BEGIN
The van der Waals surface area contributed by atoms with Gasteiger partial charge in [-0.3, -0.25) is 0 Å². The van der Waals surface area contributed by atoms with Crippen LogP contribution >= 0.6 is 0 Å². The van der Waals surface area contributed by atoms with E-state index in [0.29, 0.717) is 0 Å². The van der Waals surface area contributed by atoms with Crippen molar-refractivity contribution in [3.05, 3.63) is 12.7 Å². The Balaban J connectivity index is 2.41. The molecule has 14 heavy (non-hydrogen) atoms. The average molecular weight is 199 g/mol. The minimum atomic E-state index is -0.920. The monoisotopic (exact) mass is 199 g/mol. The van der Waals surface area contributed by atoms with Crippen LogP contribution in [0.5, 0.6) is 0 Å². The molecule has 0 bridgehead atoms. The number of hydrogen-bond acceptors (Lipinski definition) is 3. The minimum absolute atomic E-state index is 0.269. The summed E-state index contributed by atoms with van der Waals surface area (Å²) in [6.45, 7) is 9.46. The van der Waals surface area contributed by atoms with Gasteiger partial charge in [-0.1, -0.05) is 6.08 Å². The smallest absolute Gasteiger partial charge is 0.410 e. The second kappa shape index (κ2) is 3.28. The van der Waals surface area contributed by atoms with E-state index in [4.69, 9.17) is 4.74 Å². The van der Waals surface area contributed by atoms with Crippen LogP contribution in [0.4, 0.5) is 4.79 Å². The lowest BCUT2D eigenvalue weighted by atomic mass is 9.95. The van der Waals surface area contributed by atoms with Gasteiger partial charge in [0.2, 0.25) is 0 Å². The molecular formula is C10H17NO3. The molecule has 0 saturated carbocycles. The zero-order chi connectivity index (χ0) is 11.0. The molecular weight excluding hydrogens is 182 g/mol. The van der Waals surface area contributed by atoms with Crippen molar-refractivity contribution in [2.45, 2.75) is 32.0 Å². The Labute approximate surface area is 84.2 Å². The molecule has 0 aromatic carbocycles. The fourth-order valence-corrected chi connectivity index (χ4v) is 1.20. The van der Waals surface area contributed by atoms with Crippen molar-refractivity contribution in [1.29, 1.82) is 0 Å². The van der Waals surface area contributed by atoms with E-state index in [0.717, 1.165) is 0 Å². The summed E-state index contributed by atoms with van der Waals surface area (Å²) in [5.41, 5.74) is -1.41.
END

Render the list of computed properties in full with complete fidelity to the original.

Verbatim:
The van der Waals surface area contributed by atoms with Gasteiger partial charge in [-0.3, -0.25) is 0 Å². The van der Waals surface area contributed by atoms with Crippen LogP contribution >= 0.6 is 0 Å². The van der Waals surface area contributed by atoms with E-state index in [0.29, 0.717) is 0 Å². The van der Waals surface area contributed by atoms with Crippen molar-refractivity contribution in [3.05, 3.63) is 12.7 Å². The Balaban J connectivity index is 2.41. The molecule has 14 heavy (non-hydrogen) atoms. The average molecular weight is 199 g/mol. The minimum atomic E-state index is -0.920. The monoisotopic (exact) mass is 199 g/mol. The van der Waals surface area contributed by atoms with Crippen LogP contribution in [0.5, 0.6) is 0 Å². The molecule has 0 bridgehead atoms. The number of hydrogen-bond acceptors (Lipinski definition) is 3. The minimum absolute atomic E-state index is 0.269. The summed E-state index contributed by atoms with van der Waals surface area (Å²) in [6.45, 7) is 9.46. The van der Waals surface area contributed by atoms with Gasteiger partial charge in [-0.1, -0.05) is 6.08 Å². The smallest absolute Gasteiger partial charge is 0.410 e. The second kappa shape index (κ2) is 3.28. The van der Waals surface area contributed by atoms with E-state index in [4.69, 9.17) is 4.74 Å². The van der Waals surface area contributed by atoms with Crippen LogP contribution in [0.4, 0.5) is 4.79 Å². The lowest BCUT2D eigenvalue weighted by atomic mass is 9.95. The van der Waals surface area contributed by atoms with Gasteiger partial charge in [0.2, 0.25) is 0 Å². The molecular formula is C10H17NO3. The molecule has 0 saturated carbocycles. The zero-order chi connectivity index (χ0) is 11.0. The molecular weight excluding hydrogens is 182 g/mol. The van der Waals surface area contributed by atoms with Crippen molar-refractivity contribution in [2.45, 2.75) is 32.0 Å². The Labute approximate surface area is 84.2 Å². The molecule has 0 aromatic carbocycles. The fourth-order valence-corrected chi connectivity index (χ4v) is 1.20. The van der Waals surface area contributed by atoms with Crippen molar-refractivity contribution in [1.29, 1.82) is 0 Å². The van der Waals surface area contributed by atoms with E-state index in [0.717, 1.165) is 0 Å². The summed E-state index contributed by atoms with van der Waals surface area (Å²) in [5.41, 5.74) is -1.41.